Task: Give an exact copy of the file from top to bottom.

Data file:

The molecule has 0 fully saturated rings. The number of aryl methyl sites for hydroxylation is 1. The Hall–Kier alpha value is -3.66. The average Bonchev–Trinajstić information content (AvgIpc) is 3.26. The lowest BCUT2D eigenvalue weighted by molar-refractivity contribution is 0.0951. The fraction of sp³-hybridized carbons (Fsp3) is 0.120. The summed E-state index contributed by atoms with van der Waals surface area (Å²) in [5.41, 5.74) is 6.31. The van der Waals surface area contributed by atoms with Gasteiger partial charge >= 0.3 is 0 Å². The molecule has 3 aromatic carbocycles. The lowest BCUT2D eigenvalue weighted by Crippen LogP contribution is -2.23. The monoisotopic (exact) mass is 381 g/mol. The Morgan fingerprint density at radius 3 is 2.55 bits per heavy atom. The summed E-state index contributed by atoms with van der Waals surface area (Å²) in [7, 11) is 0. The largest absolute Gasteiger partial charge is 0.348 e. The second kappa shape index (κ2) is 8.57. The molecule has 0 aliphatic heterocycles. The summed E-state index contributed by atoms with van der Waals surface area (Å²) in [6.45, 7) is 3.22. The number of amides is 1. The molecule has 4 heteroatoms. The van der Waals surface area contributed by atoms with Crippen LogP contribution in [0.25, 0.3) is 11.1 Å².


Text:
The molecule has 0 fully saturated rings. The number of aryl methyl sites for hydroxylation is 1. The Hall–Kier alpha value is -3.66. The average Bonchev–Trinajstić information content (AvgIpc) is 3.26. The lowest BCUT2D eigenvalue weighted by molar-refractivity contribution is 0.0951. The fraction of sp³-hybridized carbons (Fsp3) is 0.120. The summed E-state index contributed by atoms with van der Waals surface area (Å²) in [5.41, 5.74) is 6.31. The van der Waals surface area contributed by atoms with Gasteiger partial charge >= 0.3 is 0 Å². The molecule has 3 aromatic carbocycles. The lowest BCUT2D eigenvalue weighted by Crippen LogP contribution is -2.23. The monoisotopic (exact) mass is 381 g/mol. The Morgan fingerprint density at radius 3 is 2.55 bits per heavy atom. The summed E-state index contributed by atoms with van der Waals surface area (Å²) in [7, 11) is 0. The largest absolute Gasteiger partial charge is 0.348 e. The second kappa shape index (κ2) is 8.57. The molecule has 0 aliphatic heterocycles. The summed E-state index contributed by atoms with van der Waals surface area (Å²) in [6.45, 7) is 3.22. The number of amides is 1. The molecule has 4 heteroatoms. The van der Waals surface area contributed by atoms with Crippen LogP contribution in [0.25, 0.3) is 11.1 Å².